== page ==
This output is a multi-component piece consisting of a suite of three performances and two documentaries. The performances premiered between 2014 and 2017 and investigate how new musical compositions can use the experience of aural impairment to create music which reveals itself in both visual and audio terms to engage audience (both those with hearing impairment and full hearing) in new ways.
Riley has created multi-sensory compositions, performances, documentaries and installation to create music that is not only heard but also felt. In total, this work represents a complex and multi-layered research process of creative investigation and practice.
Reserve for an output with double weighting
In conducting this research, I wanted to investigate how new musical compositions can be used to develop new ways for audiences to listen, both those with hearing impairment and full hearing. The aim was to create three pieces of innovative, flexible, music, performed by solo musicians, which could function in variable contexts and help explore resonance in different ways. The research also focused on the development of a software to enhance the interface and productivity of the musical engagement.
The research adopts a synergised approach in which composition, design and computer manipulation are equally weighted. The inner workings of all aspects of the creation are transparent, and part of the performance or installation aspect is that the listener is able to understand where sounds were created, where (and how) they are manipulated, and how transferences of energy through sound happen. It combines the world of concert music with art installation. Much research has considered new ways of generating sound through the applications of electronic and computer manipulation. Much rarer is the successful combination offered here of a cohesive and mutually-enhancing balance between the sonic dimension (the construction of objects, mechanisms, applications of acoustics, and computer processing) and the composition itself.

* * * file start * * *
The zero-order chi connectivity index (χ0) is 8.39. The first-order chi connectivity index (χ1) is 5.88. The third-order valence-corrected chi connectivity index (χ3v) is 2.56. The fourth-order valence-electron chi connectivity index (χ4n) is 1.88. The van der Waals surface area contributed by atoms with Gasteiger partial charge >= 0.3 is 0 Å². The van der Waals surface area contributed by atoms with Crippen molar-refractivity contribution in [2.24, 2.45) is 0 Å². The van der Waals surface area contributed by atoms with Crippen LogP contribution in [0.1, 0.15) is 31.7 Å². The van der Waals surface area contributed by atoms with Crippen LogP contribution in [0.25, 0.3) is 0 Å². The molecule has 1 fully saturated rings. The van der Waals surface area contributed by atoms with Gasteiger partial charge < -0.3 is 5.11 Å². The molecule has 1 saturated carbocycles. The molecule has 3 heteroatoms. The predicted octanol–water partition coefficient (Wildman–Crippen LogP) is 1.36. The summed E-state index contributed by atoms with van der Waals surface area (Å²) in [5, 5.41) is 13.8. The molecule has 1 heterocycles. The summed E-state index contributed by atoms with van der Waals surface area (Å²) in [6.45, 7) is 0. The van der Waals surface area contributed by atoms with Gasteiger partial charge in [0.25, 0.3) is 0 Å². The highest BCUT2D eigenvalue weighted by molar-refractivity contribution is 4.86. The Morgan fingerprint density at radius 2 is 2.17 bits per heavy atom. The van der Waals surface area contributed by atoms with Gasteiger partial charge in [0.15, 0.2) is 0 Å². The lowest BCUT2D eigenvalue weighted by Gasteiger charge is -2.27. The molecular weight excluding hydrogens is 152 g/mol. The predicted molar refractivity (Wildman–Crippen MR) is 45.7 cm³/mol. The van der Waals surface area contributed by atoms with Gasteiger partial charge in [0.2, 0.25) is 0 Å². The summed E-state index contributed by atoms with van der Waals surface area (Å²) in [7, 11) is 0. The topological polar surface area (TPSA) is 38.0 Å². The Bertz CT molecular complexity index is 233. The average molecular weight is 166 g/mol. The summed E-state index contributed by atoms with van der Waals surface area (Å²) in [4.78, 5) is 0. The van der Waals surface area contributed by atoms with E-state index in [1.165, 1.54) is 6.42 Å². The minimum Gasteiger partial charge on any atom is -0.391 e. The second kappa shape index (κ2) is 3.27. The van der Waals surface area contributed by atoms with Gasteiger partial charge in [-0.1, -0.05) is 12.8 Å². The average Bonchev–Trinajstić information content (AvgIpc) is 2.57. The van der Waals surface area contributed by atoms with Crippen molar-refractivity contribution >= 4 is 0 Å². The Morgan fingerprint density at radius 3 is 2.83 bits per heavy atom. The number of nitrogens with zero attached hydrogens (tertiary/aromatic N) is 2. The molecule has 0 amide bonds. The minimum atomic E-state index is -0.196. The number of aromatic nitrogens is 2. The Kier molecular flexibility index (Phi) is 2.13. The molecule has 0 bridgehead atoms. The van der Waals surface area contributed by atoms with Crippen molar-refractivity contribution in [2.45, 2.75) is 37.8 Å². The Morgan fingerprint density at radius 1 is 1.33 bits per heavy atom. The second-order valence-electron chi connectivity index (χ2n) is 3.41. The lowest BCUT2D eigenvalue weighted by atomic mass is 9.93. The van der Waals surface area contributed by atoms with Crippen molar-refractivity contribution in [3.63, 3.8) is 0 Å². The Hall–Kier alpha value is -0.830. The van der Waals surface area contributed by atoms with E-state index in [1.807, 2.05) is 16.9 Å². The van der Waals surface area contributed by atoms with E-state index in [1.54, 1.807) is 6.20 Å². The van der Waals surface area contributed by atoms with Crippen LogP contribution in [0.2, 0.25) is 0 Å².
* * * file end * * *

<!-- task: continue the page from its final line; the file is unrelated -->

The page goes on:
The research findings challenge existing artistic practice by demonstrating new possibilities for creating music for those with hearing impairments – the use of film, displayed-text, signing, cause and effect with objects, and utilising vibrating surfaces on which participants can sit or lie. The findings demonstrate a change in the way the different audiences listened, as their engagement with the senses of feeling and seeing was synergised in new ways with that of hearing.
The three pieces of music were performed between 2014 and 2017. The first one, Hanging in the Balance, premiered in London on 6th December 2014.